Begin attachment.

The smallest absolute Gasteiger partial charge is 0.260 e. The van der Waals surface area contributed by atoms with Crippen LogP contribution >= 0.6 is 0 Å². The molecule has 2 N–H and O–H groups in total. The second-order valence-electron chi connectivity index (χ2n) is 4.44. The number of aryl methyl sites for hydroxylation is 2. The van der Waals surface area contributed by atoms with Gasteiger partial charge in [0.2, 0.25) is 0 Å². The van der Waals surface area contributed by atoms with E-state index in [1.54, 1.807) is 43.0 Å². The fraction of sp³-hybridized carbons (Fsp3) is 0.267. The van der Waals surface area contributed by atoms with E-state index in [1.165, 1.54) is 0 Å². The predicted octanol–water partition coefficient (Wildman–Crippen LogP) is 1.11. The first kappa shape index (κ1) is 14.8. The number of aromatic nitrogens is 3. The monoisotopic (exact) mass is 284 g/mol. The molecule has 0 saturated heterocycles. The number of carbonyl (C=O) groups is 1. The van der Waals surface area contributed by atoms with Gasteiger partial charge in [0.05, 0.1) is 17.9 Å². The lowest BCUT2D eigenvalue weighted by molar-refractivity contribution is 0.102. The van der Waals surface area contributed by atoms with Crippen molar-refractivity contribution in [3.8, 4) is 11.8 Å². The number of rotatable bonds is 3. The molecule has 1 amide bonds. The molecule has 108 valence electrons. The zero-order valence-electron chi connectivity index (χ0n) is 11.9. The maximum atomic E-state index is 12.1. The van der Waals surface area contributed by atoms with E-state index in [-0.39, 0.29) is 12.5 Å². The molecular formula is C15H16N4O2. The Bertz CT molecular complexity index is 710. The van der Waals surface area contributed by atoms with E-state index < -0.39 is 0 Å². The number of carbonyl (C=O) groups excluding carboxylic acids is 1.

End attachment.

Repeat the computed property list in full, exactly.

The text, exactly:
The smallest absolute Gasteiger partial charge is 0.260 e. The van der Waals surface area contributed by atoms with Crippen LogP contribution >= 0.6 is 0 Å². The molecule has 2 N–H and O–H groups in total. The second-order valence-electron chi connectivity index (χ2n) is 4.44. The number of aryl methyl sites for hydroxylation is 2. The van der Waals surface area contributed by atoms with Gasteiger partial charge in [0.2, 0.25) is 0 Å². The van der Waals surface area contributed by atoms with E-state index in [1.54, 1.807) is 43.0 Å². The fraction of sp³-hybridized carbons (Fsp3) is 0.267. The van der Waals surface area contributed by atoms with E-state index in [1.165, 1.54) is 0 Å². The predicted octanol–water partition coefficient (Wildman–Crippen LogP) is 1.11. The first kappa shape index (κ1) is 14.8. The number of aromatic nitrogens is 3. The monoisotopic (exact) mass is 284 g/mol. The molecule has 0 saturated heterocycles. The number of carbonyl (C=O) groups is 1. The van der Waals surface area contributed by atoms with Gasteiger partial charge in [0.05, 0.1) is 17.9 Å². The lowest BCUT2D eigenvalue weighted by molar-refractivity contribution is 0.102. The van der Waals surface area contributed by atoms with Crippen molar-refractivity contribution in [3.8, 4) is 11.8 Å². The number of rotatable bonds is 3. The molecule has 1 amide bonds. The molecule has 108 valence electrons. The zero-order valence-electron chi connectivity index (χ0n) is 11.9. The maximum atomic E-state index is 12.1. The van der Waals surface area contributed by atoms with E-state index in [-0.39, 0.29) is 12.5 Å². The molecular formula is C15H16N4O2. The Bertz CT molecular complexity index is 710. The van der Waals surface area contributed by atoms with E-state index < -0.39 is 0 Å². The number of carbonyl (C=O) groups excluding carboxylic acids is 1.